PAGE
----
04/10/20 02:00:0004/10/20 02:00:00Illegal instant due to (see below)n/a
04/10/20 02:59:5904/10/20 02:59:59Illegal instant due to (see below)n/a
04/10/20 03:00:0004/10/20 03:00:0003/10/20 16:00:0011
Exception = Illegal instant due to time zone offset transition (daylight savings time ‘gap‘): 2020-10-04T02:00:00.000 (Australia/Sydney)

Java Time

Luckily the java.time library available from Java 8 works as expected, correctly resolving the ‘error window’ and not throwing any exceptions
SYD timeJava time SYDJava time UTCHours diff
04/10/20 01:59:5904/10/20 01:59:5903/10/20 15:59:5910
04/10/20 02:00:0004/10/20 03:00:0003/10/20 16:00:0011
04/10/20 02:59:5904/10/20 03:59:5903/10/20 16:59:5911
04/10/20 03:00:0004/10/20 03:00:0003/10/20 16:00:0011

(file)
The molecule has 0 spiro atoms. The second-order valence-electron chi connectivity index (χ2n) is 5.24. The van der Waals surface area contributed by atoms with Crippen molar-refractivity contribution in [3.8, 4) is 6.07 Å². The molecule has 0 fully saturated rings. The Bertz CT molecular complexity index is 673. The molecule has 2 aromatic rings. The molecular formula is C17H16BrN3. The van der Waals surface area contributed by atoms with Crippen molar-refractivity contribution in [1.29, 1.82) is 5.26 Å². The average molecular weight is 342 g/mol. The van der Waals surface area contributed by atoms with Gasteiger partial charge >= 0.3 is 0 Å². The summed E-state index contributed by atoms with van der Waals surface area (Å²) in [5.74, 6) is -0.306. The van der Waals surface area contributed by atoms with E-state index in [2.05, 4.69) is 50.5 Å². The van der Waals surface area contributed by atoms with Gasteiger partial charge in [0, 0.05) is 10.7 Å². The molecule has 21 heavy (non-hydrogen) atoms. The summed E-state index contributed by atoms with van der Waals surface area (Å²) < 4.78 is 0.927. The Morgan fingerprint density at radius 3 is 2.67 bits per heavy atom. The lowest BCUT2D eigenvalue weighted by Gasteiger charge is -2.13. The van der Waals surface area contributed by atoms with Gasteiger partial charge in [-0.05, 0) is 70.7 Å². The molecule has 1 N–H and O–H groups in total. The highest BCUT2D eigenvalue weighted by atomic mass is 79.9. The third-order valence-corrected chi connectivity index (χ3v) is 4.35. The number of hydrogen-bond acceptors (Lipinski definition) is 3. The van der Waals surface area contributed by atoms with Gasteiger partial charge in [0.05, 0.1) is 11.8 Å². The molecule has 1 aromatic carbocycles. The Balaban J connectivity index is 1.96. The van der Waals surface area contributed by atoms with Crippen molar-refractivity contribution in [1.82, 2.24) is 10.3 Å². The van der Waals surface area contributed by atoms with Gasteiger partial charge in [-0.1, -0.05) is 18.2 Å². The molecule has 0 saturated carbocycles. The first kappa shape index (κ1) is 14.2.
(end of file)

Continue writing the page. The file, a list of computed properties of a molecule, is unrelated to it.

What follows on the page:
04/10/20 03:59:5904/10/20 03:59:5903/10/20 16:59:5911

Joda Time test code

I discovered this issue when writing some tests
@Test
void convertSydTimeToUtc_daylightSavingsStarts_beforeCutoff() {
    LocalDateTime localDateTime = new LocalDateTime(2020, 10, 4, 1, 59, 59);
    DateTime sydDateTime = localDateTime.toDateTime(sydneyTimeZone);

    DateTime utcDateTime = TimezoneConverter.convertSydToUtc(sydDateTime);

    assertThat(utcDateTime.toString()).isEqualTo("2020-10-03T15:59:59.000Z");
    int offsetInMillis = sydneyTimeZone.getOffset(sydDateTime.toInstant());
    int offsetInHours = offsetInMillis / HOURS_IN_MILLIS;
    assertThat(offsetInHours).isEqualTo(10);
}

@Test
void daylightSavingsStart_forward1Hour_throwsException_duringDeadWindowStart() {
    LocalDateTime localDateTime = new LocalDateTime(2020, 10, 4, 2, 0, 0);

    assertThatThrownBy(() -> localDateTime.toDateTime(sydneyTimeZone))
            .isInstanceOf(IllegalInstantException.class)
            .hasMessageContaining("Illegal instant due to time zone offset transition (daylight savings time 'gap')");
}

Java time test code

@Test
void convertSydTimeToUtc_daylightSavingsStarts_beforeCutoff() {
    LocalDateTime localDateTime = LocalDateTime.of(2020, 10, 4, 1, 59, 59);
    ZonedDateTime sydDateTime = localDateTime.atZone(ZoneId.of("Australia/Sydney"));